Today, the ACLU of Massachusetts, along with 33 other state-based ACLU affiliates, filed a public records act request to uncover information about warrantless cell phone tracking.
As of December 2010, over 96 percent of the overall population of the United States carried a cell phone—an estimated 302.9 million people. But while Americans have quickly embraced cell phones and the convenience they offer, the widespread use of cell phones has given the government the unprecedented ability to track people’s movements by tracking the geographical location of their cell phones.
What’s revealed by location tracking can be intensely personal. For example, as one court recently wrote, knowing someone’s location can reveal whether a person “is a weekly church goer, a heavy drinker, a regular at the gym, an unfaithful husband, an outpatient receiving medical treatment, an associate of particular individuals or political groups — and not just one such fact about a person, but all such facts.”
Location information is so sensitive that the authorities should only be able to get it by demonstrating probable cause to a judge and getting a warrant – just as they must do to intrude on your privacy in other ways. The Fourth Amendment protects us from unreasonable searches and seizures, and there is nothing reasonable about tracking our movements without the approval of a judge.
Unfortunately, not all police departments agree that probable cause and a warrant are necessary.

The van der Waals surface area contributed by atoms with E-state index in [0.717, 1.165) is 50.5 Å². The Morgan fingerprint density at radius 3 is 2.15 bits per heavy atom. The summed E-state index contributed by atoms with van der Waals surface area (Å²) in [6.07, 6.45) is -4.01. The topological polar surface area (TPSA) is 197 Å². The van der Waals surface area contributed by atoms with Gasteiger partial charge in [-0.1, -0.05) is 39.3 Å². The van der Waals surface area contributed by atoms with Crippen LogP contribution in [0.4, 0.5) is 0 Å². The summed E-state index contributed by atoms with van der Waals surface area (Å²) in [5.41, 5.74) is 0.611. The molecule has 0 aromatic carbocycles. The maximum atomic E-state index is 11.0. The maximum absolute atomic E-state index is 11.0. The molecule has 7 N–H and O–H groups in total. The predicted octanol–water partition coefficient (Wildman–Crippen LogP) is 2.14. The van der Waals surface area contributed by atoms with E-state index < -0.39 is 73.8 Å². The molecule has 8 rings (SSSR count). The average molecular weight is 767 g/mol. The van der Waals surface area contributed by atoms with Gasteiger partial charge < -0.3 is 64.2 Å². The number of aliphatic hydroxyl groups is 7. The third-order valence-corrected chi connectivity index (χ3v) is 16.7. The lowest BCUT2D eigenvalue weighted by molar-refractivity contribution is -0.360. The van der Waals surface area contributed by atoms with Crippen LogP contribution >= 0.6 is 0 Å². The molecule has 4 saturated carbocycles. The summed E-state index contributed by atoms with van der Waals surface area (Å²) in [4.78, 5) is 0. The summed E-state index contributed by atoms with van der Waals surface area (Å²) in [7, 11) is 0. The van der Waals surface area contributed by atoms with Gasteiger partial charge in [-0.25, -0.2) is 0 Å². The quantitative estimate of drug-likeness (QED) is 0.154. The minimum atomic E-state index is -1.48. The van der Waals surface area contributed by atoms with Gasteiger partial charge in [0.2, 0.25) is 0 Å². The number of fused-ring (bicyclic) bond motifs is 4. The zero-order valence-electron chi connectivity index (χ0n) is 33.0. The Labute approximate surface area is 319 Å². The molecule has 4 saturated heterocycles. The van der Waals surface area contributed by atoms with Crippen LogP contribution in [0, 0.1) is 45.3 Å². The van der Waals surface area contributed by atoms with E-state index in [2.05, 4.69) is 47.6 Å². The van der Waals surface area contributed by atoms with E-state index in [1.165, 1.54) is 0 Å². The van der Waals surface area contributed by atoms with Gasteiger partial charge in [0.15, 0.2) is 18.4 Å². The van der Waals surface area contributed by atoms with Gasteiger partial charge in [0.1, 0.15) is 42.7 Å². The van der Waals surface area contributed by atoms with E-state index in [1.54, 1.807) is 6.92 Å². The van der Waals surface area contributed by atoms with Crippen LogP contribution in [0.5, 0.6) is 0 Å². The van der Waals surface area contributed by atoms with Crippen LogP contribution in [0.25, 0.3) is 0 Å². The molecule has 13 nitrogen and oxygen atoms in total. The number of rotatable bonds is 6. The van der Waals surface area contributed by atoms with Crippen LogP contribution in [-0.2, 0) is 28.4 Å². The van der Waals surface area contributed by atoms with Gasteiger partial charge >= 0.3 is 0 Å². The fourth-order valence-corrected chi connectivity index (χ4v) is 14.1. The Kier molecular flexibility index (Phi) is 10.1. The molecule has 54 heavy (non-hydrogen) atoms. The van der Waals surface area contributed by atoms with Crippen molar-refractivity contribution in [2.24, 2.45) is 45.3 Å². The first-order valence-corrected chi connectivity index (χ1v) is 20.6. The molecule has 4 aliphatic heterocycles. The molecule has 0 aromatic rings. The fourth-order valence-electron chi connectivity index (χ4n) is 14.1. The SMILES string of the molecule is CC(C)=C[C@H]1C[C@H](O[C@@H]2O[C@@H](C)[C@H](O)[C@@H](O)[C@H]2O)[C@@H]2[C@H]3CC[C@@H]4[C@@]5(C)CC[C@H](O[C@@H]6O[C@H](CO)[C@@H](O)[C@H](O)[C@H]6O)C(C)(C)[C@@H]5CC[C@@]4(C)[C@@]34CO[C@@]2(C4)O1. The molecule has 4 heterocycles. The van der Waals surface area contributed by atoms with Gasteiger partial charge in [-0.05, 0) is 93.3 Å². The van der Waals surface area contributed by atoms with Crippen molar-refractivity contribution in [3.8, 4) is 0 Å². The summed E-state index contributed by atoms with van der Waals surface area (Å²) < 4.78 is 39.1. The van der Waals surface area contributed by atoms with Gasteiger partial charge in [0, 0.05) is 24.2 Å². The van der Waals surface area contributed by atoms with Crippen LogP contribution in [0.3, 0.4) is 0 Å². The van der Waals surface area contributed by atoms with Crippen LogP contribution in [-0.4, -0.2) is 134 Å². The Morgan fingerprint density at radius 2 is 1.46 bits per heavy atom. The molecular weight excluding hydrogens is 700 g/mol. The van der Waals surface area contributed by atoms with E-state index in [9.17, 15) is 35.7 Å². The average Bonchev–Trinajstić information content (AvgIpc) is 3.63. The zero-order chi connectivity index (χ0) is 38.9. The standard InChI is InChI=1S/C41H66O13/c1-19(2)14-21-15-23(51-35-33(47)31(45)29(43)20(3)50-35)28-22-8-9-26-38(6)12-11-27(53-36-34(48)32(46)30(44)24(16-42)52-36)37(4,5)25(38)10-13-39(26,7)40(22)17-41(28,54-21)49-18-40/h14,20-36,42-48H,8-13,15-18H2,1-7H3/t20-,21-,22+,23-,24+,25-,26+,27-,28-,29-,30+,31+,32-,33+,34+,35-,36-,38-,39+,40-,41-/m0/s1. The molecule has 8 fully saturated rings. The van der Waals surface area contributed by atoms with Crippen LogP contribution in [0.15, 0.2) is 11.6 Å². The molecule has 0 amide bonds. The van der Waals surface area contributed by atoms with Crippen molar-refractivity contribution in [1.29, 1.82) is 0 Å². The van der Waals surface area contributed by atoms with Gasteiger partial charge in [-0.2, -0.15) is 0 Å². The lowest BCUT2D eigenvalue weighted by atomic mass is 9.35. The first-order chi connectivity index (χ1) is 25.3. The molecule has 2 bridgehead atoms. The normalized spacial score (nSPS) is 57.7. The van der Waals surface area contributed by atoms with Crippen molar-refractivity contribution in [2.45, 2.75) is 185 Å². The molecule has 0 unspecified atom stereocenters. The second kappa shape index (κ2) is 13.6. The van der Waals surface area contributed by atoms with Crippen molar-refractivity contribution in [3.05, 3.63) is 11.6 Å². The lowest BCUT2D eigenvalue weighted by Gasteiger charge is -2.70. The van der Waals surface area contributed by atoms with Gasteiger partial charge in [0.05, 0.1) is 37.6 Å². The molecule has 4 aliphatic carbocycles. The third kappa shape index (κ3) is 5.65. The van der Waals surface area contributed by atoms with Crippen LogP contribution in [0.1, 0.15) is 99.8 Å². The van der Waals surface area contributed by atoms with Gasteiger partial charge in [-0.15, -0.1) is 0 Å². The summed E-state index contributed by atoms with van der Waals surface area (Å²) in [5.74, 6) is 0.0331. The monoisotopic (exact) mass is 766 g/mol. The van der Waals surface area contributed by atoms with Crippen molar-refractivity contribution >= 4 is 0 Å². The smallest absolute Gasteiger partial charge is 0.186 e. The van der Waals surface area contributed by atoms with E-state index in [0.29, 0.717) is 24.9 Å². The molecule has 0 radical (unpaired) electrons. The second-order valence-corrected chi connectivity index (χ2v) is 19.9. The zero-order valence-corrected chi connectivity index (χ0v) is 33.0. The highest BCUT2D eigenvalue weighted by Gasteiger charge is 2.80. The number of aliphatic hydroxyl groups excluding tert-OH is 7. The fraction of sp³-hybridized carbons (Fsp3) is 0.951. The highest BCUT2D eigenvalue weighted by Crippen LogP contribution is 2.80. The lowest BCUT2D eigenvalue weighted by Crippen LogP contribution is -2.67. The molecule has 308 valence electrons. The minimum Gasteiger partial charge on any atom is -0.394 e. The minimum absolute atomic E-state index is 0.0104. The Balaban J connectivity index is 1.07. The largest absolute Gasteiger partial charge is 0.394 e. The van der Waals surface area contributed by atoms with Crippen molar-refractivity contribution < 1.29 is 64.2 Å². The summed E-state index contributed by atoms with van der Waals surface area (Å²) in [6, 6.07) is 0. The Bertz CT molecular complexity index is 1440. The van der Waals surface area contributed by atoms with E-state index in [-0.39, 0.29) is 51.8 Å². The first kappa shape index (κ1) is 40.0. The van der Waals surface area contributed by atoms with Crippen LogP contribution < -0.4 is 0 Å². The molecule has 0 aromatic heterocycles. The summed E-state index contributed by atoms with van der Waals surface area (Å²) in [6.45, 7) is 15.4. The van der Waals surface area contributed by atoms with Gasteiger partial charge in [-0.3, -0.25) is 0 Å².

That is why the ACLU filed public records act requests to uncover information about warrantless cell phone tracking. We have a right to know about how the police are using cell phones to track people. We want to know:
• Do the police show probable cause and get a warrant to track cell phones?
• How often do the police obtain cell phone location information?
• Once the police get cell phone location information from a cell phone company, do they keep it forever or do they get rid of it after a limited time?
• How much money are the police spending to get cell phone location information?
We’ll keep you posted on what we learn. In the meantime, the ACLU will be continuing to work in the courts, in Congress, in state legislatures across the country, and with companies to better safeguard sensitive location information. We hope you will join us and contact your member of Congress to urge them to support new location privacy bills introduced by Sen. Ron Wyden (D-Ore.) and Rep. Jason Chaffetz (R-Utah). This public records request and our efforts in Congress are part of our broader Demand your dotRights Campaign to make sure that as technology advances, our privacy rights are not left behind.